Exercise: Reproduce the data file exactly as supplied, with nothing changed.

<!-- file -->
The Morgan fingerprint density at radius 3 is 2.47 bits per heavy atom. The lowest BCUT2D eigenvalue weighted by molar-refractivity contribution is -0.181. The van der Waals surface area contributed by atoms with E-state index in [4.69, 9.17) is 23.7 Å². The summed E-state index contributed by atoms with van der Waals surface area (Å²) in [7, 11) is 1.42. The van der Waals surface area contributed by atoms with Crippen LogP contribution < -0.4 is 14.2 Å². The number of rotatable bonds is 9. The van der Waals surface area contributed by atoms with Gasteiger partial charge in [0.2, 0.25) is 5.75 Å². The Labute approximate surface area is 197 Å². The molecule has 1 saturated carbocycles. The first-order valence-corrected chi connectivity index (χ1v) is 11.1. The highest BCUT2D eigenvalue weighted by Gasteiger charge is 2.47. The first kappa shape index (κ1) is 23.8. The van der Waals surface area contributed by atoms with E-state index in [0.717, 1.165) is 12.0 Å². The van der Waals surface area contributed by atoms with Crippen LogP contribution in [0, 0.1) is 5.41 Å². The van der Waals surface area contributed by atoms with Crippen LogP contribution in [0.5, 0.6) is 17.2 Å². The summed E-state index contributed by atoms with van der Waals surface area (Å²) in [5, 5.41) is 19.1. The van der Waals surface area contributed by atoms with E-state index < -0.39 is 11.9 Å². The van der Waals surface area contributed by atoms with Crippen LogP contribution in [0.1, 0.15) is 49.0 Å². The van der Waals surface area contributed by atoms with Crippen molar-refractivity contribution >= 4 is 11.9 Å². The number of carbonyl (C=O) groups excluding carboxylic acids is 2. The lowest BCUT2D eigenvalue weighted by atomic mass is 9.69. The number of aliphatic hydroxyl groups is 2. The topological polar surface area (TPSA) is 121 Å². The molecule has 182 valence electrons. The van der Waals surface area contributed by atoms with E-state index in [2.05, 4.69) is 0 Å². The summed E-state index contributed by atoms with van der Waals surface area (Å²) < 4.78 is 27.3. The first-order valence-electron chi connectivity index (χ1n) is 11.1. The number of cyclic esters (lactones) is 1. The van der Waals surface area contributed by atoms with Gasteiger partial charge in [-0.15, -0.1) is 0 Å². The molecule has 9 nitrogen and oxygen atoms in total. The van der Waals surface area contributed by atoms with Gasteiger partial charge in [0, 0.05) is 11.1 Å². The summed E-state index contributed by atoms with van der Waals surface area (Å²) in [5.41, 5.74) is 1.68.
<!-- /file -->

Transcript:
The Morgan fingerprint density at radius 3 is 2.47 bits per heavy atom. The lowest BCUT2D eigenvalue weighted by molar-refractivity contribution is -0.181. The van der Waals surface area contributed by atoms with E-state index in [4.69, 9.17) is 23.7 Å². The summed E-state index contributed by atoms with van der Waals surface area (Å²) in [7, 11) is 1.42. The van der Waals surface area contributed by atoms with Crippen LogP contribution < -0.4 is 14.2 Å². The number of rotatable bonds is 9. The van der Waals surface area contributed by atoms with Gasteiger partial charge in [0.2, 0.25) is 5.75 Å². The Labute approximate surface area is 197 Å². The molecule has 1 saturated carbocycles. The first-order valence-corrected chi connectivity index (χ1v) is 11.1. The highest BCUT2D eigenvalue weighted by Gasteiger charge is 2.47. The first kappa shape index (κ1) is 23.8. The van der Waals surface area contributed by atoms with E-state index in [0.717, 1.165) is 12.0 Å². The van der Waals surface area contributed by atoms with Crippen LogP contribution in [0, 0.1) is 5.41 Å². The van der Waals surface area contributed by atoms with Crippen LogP contribution in [0.5, 0.6) is 17.2 Å². The summed E-state index contributed by atoms with van der Waals surface area (Å²) in [5, 5.41) is 19.1. The van der Waals surface area contributed by atoms with E-state index < -0.39 is 11.9 Å². The van der Waals surface area contributed by atoms with Crippen LogP contribution in [0.1, 0.15) is 49.0 Å². The van der Waals surface area contributed by atoms with Crippen molar-refractivity contribution >= 4 is 11.9 Å². The number of carbonyl (C=O) groups excluding carboxylic acids is 2. The lowest BCUT2D eigenvalue weighted by atomic mass is 9.69. The number of aliphatic hydroxyl groups is 2. The topological polar surface area (TPSA) is 121 Å². The molecule has 182 valence electrons. The van der Waals surface area contributed by atoms with E-state index in [2.05, 4.69) is 0 Å². The summed E-state index contributed by atoms with van der Waals surface area (Å²) < 4.78 is 27.3. The first-order valence-electron chi connectivity index (χ1n) is 11.1. The number of cyclic esters (lactones) is 1. The van der Waals surface area contributed by atoms with Gasteiger partial charge in [-0.15, -0.1) is 0 Å². The molecule has 9 nitrogen and oxygen atoms in total. The van der Waals surface area contributed by atoms with Gasteiger partial charge in [0, 0.05) is 11.1 Å². The summed E-state index contributed by atoms with van der Waals surface area (Å²) in [5.41, 5.74) is 1.68.